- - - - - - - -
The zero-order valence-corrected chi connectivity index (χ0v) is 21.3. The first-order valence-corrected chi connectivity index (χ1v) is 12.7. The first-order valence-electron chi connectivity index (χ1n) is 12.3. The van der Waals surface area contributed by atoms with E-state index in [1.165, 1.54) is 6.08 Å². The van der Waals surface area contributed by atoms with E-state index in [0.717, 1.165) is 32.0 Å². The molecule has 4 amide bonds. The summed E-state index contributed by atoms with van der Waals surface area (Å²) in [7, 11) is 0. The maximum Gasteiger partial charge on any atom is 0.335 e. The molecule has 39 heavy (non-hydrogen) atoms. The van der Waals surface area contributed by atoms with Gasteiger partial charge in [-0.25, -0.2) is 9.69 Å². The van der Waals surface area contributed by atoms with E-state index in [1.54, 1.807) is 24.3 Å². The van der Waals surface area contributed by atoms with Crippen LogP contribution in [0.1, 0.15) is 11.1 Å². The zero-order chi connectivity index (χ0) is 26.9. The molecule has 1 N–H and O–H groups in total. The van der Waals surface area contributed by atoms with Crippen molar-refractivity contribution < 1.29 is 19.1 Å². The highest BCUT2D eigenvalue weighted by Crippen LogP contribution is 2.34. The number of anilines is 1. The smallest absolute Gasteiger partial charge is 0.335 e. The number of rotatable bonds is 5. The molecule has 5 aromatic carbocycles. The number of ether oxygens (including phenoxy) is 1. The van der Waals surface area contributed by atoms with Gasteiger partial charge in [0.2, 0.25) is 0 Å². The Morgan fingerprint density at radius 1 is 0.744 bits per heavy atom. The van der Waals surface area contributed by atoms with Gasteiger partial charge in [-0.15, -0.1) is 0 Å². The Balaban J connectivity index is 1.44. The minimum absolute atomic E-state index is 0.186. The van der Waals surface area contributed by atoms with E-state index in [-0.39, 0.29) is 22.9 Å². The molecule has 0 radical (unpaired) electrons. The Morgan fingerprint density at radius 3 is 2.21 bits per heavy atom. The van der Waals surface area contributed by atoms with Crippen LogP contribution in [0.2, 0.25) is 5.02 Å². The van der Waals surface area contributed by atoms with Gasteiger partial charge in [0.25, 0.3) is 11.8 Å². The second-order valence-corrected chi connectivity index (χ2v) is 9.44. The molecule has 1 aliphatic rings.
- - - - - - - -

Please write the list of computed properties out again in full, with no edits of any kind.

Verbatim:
The zero-order valence-corrected chi connectivity index (χ0v) is 21.3. The first-order valence-corrected chi connectivity index (χ1v) is 12.7. The first-order valence-electron chi connectivity index (χ1n) is 12.3. The van der Waals surface area contributed by atoms with E-state index in [1.165, 1.54) is 6.08 Å². The van der Waals surface area contributed by atoms with E-state index in [0.717, 1.165) is 32.0 Å². The molecule has 4 amide bonds. The summed E-state index contributed by atoms with van der Waals surface area (Å²) in [7, 11) is 0. The maximum Gasteiger partial charge on any atom is 0.335 e. The molecule has 39 heavy (non-hydrogen) atoms. The van der Waals surface area contributed by atoms with Gasteiger partial charge in [-0.25, -0.2) is 9.69 Å². The van der Waals surface area contributed by atoms with E-state index in [1.54, 1.807) is 24.3 Å². The van der Waals surface area contributed by atoms with Crippen LogP contribution in [0.1, 0.15) is 11.1 Å². The zero-order chi connectivity index (χ0) is 26.9. The molecule has 1 N–H and O–H groups in total. The van der Waals surface area contributed by atoms with Crippen molar-refractivity contribution < 1.29 is 19.1 Å². The highest BCUT2D eigenvalue weighted by Crippen LogP contribution is 2.34. The number of anilines is 1. The smallest absolute Gasteiger partial charge is 0.335 e. The number of rotatable bonds is 5. The molecule has 5 aromatic carbocycles. The number of ether oxygens (including phenoxy) is 1. The van der Waals surface area contributed by atoms with Gasteiger partial charge in [0.2, 0.25) is 0 Å². The Morgan fingerprint density at radius 1 is 0.744 bits per heavy atom. The van der Waals surface area contributed by atoms with Gasteiger partial charge in [-0.15, -0.1) is 0 Å². The Balaban J connectivity index is 1.44. The minimum absolute atomic E-state index is 0.186. The van der Waals surface area contributed by atoms with E-state index in [-0.39, 0.29) is 22.9 Å². The molecule has 0 radical (unpaired) electrons. The Morgan fingerprint density at radius 3 is 2.21 bits per heavy atom. The van der Waals surface area contributed by atoms with Crippen LogP contribution in [0.2, 0.25) is 5.02 Å². The van der Waals surface area contributed by atoms with Gasteiger partial charge in [0.25, 0.3) is 11.8 Å². The second-order valence-corrected chi connectivity index (χ2v) is 9.44. The molecule has 1 aliphatic rings.